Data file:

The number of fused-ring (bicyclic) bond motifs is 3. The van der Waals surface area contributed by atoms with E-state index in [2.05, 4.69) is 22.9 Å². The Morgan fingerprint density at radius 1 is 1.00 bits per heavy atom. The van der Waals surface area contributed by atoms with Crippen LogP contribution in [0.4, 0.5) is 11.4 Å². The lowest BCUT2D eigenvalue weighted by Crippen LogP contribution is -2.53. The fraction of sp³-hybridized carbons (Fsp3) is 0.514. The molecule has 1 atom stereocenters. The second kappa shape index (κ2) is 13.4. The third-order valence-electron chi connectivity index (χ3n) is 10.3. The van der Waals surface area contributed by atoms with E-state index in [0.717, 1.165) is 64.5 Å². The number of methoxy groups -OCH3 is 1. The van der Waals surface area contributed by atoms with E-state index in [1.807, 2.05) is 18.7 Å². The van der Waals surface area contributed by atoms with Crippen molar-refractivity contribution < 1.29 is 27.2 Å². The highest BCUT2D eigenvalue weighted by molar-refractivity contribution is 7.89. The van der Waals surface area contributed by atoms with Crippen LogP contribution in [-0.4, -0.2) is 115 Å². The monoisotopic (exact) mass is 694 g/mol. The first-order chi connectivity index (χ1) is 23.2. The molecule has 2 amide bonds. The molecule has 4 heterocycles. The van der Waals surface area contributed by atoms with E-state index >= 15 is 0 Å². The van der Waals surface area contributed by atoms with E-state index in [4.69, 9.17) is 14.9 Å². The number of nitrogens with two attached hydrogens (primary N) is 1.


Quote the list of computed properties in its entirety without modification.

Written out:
The number of fused-ring (bicyclic) bond motifs is 3. The van der Waals surface area contributed by atoms with E-state index in [2.05, 4.69) is 22.9 Å². The Morgan fingerprint density at radius 1 is 1.00 bits per heavy atom. The van der Waals surface area contributed by atoms with Crippen LogP contribution in [0.4, 0.5) is 11.4 Å². The lowest BCUT2D eigenvalue weighted by Crippen LogP contribution is -2.53. The fraction of sp³-hybridized carbons (Fsp3) is 0.514. The molecule has 1 atom stereocenters. The second kappa shape index (κ2) is 13.4. The third-order valence-electron chi connectivity index (χ3n) is 10.3. The van der Waals surface area contributed by atoms with E-state index in [0.717, 1.165) is 64.5 Å². The number of methoxy groups -OCH3 is 1. The van der Waals surface area contributed by atoms with E-state index in [1.807, 2.05) is 18.7 Å². The van der Waals surface area contributed by atoms with Crippen molar-refractivity contribution < 1.29 is 27.2 Å². The highest BCUT2D eigenvalue weighted by molar-refractivity contribution is 7.89. The van der Waals surface area contributed by atoms with Crippen LogP contribution in [-0.4, -0.2) is 115 Å². The monoisotopic (exact) mass is 694 g/mol. The first-order chi connectivity index (χ1) is 23.2. The molecule has 2 amide bonds. The molecule has 4 heterocycles. The van der Waals surface area contributed by atoms with E-state index >= 15 is 0 Å². The van der Waals surface area contributed by atoms with E-state index in [4.69, 9.17) is 14.9 Å². The number of nitrogens with two attached hydrogens (primary N) is 1.